Deploying a load balancer from scratch and adding backend servers

load balancer

Load balancing is a key and Major part of IT infrastructure and this is because the High availability and efficient performance of webservers are very important. The purpose of load balancing is to prevent a server from being overloaded and maintaining healthy servers by balancing incoming requests. A Load Balancer is Available, reliable, and a highly scalable web application. Furthermore, In this tutorial, I will deploy one Haproxy server and 2 backend servers in a Lab environment. However, in a subsequent post, I will show how to configure, deploy and troubleshoot an ELB on cloud platforms.

NOTE: All deployments are done on CentOS 8.

Installing and configuring HAproxy

Yum -y install Haproxy
backend servers

NOTE: Back up the default config file, should anything go wrong, we can revert.

mv /etc/haproxy/haproxy.cfg /etc/haproxy/haproxy.cfg-bak

create a new haproxy config file and paste the following

vim /etc/haproxy/haproxy.cfg
log local2
chroot /var/lib/haproxy
pidfile /var/run/
maxconn 4000
user haproxy
group haproxy
# turn on stats unix socket
stats socket /var/lib/haproxy/stats
# utilize system-wide crypto-policies
ssl-default-bind-ciphers PROFILE=SYSTEM
ssl-default-server-ciphers PROFILE=SYSTEM
mode http
log global
option httplog
option dontlognull
option http-server-close
option forwardfor except
option redispatch
retries 3
timeout http-request 10s
timeout queue 1m
timeout connect 10s
timeout client 1m
timeout server 1m
timeout http-keep-alive 10s
timeout check 10s
maxconn 3000
# main frontend which proxys to the backends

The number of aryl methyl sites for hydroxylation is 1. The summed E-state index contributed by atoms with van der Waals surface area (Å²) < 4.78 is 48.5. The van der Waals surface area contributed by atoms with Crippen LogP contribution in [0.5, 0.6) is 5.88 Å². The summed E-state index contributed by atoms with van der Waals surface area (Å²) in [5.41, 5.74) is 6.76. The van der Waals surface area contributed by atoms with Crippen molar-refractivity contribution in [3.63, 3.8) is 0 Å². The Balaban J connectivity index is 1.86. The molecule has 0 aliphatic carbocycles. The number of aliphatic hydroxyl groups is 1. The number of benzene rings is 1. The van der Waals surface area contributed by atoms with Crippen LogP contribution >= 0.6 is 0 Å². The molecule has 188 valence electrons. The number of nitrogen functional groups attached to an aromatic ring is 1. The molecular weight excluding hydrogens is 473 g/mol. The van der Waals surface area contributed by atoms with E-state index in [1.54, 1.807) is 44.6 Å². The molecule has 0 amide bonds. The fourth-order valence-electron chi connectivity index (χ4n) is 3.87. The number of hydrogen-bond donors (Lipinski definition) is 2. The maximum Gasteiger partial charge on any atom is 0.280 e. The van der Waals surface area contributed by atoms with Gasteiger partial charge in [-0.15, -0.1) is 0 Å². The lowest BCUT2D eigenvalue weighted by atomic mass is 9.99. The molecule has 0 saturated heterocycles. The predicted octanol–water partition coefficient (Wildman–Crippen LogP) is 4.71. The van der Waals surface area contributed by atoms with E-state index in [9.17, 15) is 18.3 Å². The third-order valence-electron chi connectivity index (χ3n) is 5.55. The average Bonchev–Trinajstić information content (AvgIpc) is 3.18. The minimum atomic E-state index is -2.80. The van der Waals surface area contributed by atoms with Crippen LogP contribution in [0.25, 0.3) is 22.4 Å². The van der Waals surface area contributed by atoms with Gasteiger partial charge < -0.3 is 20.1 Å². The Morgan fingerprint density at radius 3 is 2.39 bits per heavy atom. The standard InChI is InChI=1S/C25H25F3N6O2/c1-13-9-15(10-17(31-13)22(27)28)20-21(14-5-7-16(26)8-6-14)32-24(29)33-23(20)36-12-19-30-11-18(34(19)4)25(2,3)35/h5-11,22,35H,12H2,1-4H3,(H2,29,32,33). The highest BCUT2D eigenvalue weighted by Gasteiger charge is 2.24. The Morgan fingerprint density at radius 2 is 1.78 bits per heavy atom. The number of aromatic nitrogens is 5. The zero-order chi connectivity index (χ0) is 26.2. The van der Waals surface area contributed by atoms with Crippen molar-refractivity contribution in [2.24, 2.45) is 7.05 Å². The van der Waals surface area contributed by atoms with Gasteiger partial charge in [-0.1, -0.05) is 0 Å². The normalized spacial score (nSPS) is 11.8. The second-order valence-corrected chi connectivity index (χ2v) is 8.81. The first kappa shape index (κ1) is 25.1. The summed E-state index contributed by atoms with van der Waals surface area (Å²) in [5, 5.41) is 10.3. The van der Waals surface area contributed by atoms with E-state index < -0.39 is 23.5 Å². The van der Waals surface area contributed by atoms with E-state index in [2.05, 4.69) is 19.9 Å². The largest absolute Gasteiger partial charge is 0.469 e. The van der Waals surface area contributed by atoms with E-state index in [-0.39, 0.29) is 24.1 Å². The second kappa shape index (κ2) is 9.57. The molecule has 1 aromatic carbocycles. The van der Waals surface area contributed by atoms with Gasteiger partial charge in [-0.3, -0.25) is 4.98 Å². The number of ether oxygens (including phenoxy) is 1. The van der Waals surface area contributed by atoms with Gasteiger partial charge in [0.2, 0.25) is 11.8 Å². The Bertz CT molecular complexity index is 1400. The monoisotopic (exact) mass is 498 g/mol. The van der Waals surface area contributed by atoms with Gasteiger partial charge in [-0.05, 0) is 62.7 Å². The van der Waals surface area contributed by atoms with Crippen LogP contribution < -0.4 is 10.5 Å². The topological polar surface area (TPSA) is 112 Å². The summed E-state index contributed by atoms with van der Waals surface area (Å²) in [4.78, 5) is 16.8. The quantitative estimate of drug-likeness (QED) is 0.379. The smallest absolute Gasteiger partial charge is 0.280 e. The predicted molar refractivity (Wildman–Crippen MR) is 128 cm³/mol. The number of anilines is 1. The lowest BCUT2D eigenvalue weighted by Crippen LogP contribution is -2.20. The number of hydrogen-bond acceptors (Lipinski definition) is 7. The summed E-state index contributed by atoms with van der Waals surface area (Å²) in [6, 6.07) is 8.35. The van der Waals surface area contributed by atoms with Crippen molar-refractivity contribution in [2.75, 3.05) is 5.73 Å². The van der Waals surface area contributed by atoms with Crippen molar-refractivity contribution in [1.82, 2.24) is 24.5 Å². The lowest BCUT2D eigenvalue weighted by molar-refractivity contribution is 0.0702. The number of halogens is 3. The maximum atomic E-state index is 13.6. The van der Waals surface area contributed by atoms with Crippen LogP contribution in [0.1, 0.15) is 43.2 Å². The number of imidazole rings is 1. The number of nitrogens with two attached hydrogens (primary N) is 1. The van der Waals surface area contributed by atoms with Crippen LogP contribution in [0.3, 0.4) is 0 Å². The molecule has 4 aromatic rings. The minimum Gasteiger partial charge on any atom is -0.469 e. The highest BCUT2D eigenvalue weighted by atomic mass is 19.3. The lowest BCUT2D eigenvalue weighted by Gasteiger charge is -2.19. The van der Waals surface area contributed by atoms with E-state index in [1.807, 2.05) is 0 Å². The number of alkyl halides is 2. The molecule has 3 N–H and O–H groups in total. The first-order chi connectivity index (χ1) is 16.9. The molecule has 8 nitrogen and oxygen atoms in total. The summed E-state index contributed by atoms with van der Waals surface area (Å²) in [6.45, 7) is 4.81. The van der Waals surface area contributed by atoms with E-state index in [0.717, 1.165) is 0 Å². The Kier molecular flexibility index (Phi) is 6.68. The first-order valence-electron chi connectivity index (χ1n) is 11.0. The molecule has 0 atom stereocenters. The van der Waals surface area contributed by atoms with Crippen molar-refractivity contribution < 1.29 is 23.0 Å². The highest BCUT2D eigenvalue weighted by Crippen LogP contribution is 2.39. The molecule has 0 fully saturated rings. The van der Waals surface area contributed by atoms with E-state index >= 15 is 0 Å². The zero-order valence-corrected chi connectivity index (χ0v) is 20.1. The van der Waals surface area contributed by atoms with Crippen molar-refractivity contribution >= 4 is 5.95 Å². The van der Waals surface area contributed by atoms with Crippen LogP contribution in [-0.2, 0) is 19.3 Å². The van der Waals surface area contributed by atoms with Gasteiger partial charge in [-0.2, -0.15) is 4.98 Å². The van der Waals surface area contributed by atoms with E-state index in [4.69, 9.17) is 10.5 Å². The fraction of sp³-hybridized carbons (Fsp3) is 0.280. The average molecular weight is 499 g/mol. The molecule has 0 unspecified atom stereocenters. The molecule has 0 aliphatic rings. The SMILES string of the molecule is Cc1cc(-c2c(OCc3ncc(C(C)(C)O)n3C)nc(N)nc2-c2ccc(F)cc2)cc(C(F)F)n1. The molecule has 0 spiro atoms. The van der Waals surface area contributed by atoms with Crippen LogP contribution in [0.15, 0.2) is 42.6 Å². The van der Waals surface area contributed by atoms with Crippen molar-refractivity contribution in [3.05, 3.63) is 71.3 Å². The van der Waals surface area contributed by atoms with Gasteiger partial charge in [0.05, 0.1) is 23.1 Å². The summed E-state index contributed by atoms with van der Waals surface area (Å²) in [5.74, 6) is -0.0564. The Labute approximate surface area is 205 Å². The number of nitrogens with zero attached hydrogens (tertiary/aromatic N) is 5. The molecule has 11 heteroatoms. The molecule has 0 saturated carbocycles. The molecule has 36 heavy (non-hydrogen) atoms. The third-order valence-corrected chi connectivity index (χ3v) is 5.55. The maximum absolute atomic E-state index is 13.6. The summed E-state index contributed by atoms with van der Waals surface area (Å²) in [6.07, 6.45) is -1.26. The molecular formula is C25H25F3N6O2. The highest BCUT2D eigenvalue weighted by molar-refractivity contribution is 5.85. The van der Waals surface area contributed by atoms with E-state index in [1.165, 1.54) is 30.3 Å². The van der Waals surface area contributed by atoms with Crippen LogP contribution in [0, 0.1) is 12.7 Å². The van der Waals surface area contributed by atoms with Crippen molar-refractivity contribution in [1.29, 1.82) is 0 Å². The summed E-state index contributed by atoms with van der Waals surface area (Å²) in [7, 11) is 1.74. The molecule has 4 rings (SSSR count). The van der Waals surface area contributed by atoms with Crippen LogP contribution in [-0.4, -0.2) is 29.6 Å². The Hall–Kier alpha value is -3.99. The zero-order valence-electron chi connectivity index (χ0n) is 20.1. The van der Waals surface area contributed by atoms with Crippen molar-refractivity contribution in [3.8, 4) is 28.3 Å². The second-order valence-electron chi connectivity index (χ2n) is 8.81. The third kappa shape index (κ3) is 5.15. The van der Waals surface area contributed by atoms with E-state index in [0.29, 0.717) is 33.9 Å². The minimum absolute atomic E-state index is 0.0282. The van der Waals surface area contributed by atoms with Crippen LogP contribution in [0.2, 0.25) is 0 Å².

frontend haproxy_balancer # define the name of the frontend.
bind # IP address of HAProxy server
option http-server-close
option forwardfor
stats uri /haproxy?stats # Specify the HAProxy status page.
default_backend webservers
# round robin balancing between the various backends
backend webservers # Specify a name for identifying an application
mode http
balance roundrobin # defines the roundrobin load balancer scheduling algorithm
option httpchk HEAD / HTTP/1.1\r\nHost:\ localhost
server nginx-web1 check # IP address of the first backend server
server nginx-web2 check # IP address of the second backend server

NOTE: Kindly change the Mode and the server IPs as specified based on your configurations

Test the configuration for errors

haproxy -c -f /etc/haproxy/haproxy.cfg

Start and Enable the Haproxy service


Checking the HAproxy status

load balancer

Open the Web Url of your front end server http://IP_address/


Check Statistics and status of Haproxy: http://IP_address/haproxy?stats

load balancer

Now you can keep adding backend servers.
– NOTE: When deploying a load balancer from scratch, ensure that backend servers have Nginx installed. Additionally, confirm the availability and firewall permissions for the backend port.

I hope you found this blog post on deploying a load balancer from scratch helpful. Please let me know in the comment session if you have any questions.

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